The lovely reader eilish asks:
Glinda, what do you think of a covert movement to make all boys take proper ballroom dance courses? I think my son might thank me in the long run, but I’m curious what your thoughts are.
Glinda is of the opinion that Culture, with a capital C, is one of the most valuable things that we as parents can help our children become aware of. Notice the Glinda did not say “like,” but at least some type of exposure is necessary. Lack of exposure may or may not lead to a dedication to NASCAR, the fondness for the bonging of the beer, a penchant for greasy trucker hats, or any number of unfortunate things. Dance, along with art, writing, and music, are some of humanity’s expressions at their finest. It is important that our children grow up to at least appreciate Culture and recognize its place in our society.
Ahhh, the Glinda can see it now, the handsome son dressed in the classic tuxedo, gliding across the mirror-like dance floor, leading his beautiful partner. What mother would not love to see her son exuding such grace and elegance as he executes the perfect foxtrot? “Dancing With the Stars” is the ratings phenomenon for good reason, is it not?
Almost all women are smitten with a man who can comport himself with reasonable aplomb on the dance floor. And while we as mothers may be aware of this, it is a difficult concept to convey to the young men in our lives. It seems that grace and elegance are shockingly low on the list of priorities for most boys. Or perhaps grace and elegance while dodging the linebackers, or running the bases, but nothing that includes wearing shiny shoes with heels seems to count.
The Glinda thinks that firstly, we should remember that dance, while still being Culture, is technically a sport. Even if our sons do not see it that way, it is the truth. Dancers are athletes, who train and practice as much as any person with a ball of varying size and a playing field. One cannot shuffle a few steps of the Electric Slide and call themselves a dancer. Getting the young man to see dance from this point of view may help to ease the resistance, although the Glinda is not betting on it.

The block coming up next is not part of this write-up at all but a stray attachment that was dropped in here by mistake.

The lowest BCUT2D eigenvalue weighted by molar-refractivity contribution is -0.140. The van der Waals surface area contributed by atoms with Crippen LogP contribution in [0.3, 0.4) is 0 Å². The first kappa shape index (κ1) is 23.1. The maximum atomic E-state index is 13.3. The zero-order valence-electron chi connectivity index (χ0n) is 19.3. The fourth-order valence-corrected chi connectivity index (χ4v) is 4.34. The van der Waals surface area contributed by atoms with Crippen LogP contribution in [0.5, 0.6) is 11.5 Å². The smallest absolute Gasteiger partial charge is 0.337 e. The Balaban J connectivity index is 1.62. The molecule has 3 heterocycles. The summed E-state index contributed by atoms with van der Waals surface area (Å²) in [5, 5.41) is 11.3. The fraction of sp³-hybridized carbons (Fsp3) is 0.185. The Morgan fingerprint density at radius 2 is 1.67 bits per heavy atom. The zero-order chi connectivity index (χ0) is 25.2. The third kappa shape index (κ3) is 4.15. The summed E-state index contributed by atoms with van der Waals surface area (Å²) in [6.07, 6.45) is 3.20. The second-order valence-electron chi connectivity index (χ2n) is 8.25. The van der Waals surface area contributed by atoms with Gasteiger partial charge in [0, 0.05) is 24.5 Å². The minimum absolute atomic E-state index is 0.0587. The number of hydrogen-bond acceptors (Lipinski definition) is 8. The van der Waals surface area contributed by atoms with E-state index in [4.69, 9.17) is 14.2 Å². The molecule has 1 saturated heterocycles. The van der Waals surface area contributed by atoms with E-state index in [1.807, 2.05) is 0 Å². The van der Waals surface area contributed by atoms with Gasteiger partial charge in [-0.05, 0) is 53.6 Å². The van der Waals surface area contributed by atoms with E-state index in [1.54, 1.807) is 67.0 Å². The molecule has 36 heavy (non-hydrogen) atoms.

That being said, the Glinda thinks that such a thing as ballroom dancing should be treated as a sport. Any more than you would force your child to play basketball, you should not necessarily force them to take the ballroom dancing classes. The Glinda would suggest enrolling your child in a class for one particular style of ballroom dance, for example, the waltz. And for however many courses it takes to master the basics of the waltz, that would be the commitment from the young person. Just as if your child were to join a sport, you would have them finish out the season once the commitment was given.
But after that, base future attendance upon the enthusiasm, or lack thereof, of the participant. The young man may begin by hating his dance lessons with the fire of a thousand white-hot suns. Eventually, he may begin to like it a little, in spite of himself. Or, depending on the young man, he may not. This is where parental wisdom and knowledge of the particular child come into play. At this point, you the parent can congratulate yourself on the exposure, however brief it may have been, to Culture.
However, as well-intentioned as it may be to try and attempt to forestall a lifetime’s worth of awkward chicken-like dances at weddings and parties, the lessons being given will only be as valuable as the one receiving them allows them to be.